I asked the pastor of the local church in which I grew up if he would be willing to help me work through my desire to pastor. I will never forget what he said: “I’m not really into that kind of thing.” Two thoughts shot through my mind. First, where would I go to figure out whether I should be a pastor, and second, that if I ever pastored a church, I would most certainly be “into that kind of thing,” i.e., training and testing pastors for ministry. I later found a pastoral internship that changed my life by teaching me about what the Bible had to say about church leadership and government, preaching, and pastoral care. Afterwards, I attended seminary and received training in the biblical languages, systematic theology, and church history, before becoming a pastor.

I entered ministry locked and loaded with a great library but quickly realized that pastoral decisions don’t always afford you the time to research answers or seek numerous counselors. Instead, my ministry experiences have developed a kind of ministry muscle memory that kick into effect when difficult issues arise. Much of leadership is more caught than taught. Seminary taught me the deeper things of God, his Word, and his people by imparting skills and instruction in the areas mentioned above; training in the local church then shaped me further in profound ways as I watched godly men serve and apply God’s Word to real people facing real challenges in real time.

The Seminary’s Role in Producing Pastors

We can all point to extraordinary examples of God’s special grace to self-taught men like Charles Spurgeon or Martin Lloyd Jones. But, I’m a normal pastor as are most pastors. As a normal pastor, I face extraordinary challenges both practically and theologically each day. Even more so given the Internet’s proliferation of spiritual information, good and bad. That’s why I say seminaries are crucial, crucial for almost every pastor to be ready for the challenges they will face. Seminaries are crucial because the opportunities for fruitfulness are immense for those trained, equipped, and skilled at applying God’s Christ-exalting Word to every sphere of life. When seminaries work alongside local churches, as Phoenix Seminary has with us, God can equip more pastors who combine a deeper understanding of who God is with how that ought to play out in the practical everyday life of the church. More theologians will love the church to the glory of God. When healthy seminaries lock arms with healthy churches, God can do great things. God will do great things.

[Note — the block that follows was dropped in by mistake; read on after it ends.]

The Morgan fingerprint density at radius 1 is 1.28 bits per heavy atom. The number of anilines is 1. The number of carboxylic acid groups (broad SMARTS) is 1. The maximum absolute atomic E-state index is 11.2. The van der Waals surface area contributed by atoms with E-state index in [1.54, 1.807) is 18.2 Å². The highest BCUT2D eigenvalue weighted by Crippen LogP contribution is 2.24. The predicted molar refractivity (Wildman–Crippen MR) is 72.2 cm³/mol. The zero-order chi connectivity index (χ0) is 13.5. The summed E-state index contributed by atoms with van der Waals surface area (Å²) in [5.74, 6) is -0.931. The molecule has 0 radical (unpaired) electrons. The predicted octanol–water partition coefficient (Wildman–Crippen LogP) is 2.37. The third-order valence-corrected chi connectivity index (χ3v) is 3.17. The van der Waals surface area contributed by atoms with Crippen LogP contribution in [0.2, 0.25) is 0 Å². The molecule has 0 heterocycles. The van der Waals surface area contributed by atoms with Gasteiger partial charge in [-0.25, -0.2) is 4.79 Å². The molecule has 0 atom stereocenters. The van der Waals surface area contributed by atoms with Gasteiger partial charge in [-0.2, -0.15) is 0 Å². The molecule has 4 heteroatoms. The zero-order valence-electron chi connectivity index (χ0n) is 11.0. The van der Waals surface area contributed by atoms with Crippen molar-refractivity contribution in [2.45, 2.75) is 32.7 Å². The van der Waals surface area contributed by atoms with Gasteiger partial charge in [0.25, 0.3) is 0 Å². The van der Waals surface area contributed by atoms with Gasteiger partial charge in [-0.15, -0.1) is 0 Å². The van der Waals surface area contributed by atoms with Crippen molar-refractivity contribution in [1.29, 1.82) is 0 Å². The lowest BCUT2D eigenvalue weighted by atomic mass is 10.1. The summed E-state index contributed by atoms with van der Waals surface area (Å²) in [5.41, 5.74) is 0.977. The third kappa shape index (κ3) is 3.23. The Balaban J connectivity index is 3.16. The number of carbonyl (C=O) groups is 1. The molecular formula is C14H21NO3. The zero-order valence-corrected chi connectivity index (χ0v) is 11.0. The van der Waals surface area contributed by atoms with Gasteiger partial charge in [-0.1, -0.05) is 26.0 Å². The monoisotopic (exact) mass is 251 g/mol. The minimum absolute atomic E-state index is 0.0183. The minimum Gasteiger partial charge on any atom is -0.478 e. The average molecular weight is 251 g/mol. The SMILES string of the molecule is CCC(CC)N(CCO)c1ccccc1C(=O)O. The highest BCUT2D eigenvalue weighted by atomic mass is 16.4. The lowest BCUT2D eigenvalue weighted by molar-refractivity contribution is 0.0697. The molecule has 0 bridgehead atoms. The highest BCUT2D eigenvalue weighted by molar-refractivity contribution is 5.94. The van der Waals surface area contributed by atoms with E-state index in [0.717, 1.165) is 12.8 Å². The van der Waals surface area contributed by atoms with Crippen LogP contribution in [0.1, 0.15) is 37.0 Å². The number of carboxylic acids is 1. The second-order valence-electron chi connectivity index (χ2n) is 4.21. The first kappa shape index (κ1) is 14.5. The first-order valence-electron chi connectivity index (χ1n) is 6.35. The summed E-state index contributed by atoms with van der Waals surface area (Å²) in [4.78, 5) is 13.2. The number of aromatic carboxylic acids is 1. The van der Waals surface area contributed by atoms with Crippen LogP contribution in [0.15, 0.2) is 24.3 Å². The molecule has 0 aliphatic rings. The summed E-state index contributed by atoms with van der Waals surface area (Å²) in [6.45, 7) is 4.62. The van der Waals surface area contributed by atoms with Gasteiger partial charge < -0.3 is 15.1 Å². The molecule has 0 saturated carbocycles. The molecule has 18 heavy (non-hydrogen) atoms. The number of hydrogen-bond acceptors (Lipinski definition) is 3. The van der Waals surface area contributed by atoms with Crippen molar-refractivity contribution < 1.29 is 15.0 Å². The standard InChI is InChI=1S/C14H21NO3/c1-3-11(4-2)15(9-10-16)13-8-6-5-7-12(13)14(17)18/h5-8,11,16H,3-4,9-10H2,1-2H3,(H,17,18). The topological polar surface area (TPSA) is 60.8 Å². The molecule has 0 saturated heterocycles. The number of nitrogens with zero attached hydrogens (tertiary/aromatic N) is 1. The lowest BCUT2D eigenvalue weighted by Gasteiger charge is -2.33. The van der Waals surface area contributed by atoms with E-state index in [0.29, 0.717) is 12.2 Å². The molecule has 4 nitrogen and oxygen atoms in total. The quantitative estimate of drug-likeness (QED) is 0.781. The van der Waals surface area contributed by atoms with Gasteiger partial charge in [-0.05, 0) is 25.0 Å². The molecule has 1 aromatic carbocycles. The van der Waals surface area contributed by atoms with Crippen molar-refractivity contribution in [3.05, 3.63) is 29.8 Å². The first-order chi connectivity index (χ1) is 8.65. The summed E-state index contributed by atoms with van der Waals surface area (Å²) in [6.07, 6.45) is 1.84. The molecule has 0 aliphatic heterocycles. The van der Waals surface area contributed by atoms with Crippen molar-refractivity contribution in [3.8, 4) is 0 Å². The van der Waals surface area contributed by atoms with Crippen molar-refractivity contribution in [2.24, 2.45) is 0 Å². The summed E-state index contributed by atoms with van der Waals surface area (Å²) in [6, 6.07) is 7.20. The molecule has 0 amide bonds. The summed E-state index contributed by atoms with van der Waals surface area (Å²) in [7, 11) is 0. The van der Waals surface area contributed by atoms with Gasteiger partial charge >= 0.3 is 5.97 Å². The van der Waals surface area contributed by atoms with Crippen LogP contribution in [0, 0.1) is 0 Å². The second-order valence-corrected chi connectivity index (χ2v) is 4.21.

How You Can Be Involved

So, let me encourage you to consider three things. First, consider sending future pastors to Phoenix Seminary to be trained for ministry in the context of a local church while developing a robust theology. Second, consider financially supporting those preparing for pastoral ministry in your congregation so that they can receive this kind of training. Third, if you are a pastor, consider locking arms with another like-minded-church who already has an MAA program at their campus. Those students can take classes at another church, while committing over a hundred hours of service in the context of your local church. You may also want to consider how God might be calling you to lock arms with Phoenix Seminary, as my church and others have, to train pastors how to make disciples in your tradition.

Let’s not waste time. Let’s equip more pastors who love Christ’s Church. Let’s pray that the Spirit uses them to bring about a fresh revival of the hearts of God’s people to the end that more people glorify God and enjoy him forever!

About Josh Vincent

Josh VincentJosh Vincent is married to Cari and they have three lively sons. He earned his MDiv from The Southern Baptist Theological Seminary and is currently working on a DMin with Phoenix Seminary. In addition to leading The Gospel Coalition Arizona and serving on the board of Hope for Addictions, he is the senior pastor at Trinity Bible Church where he is thrilled to be part of bringing about greater health and fruitfulness, experiencing the growing love of this body, and the palpable sense that our best days are coming.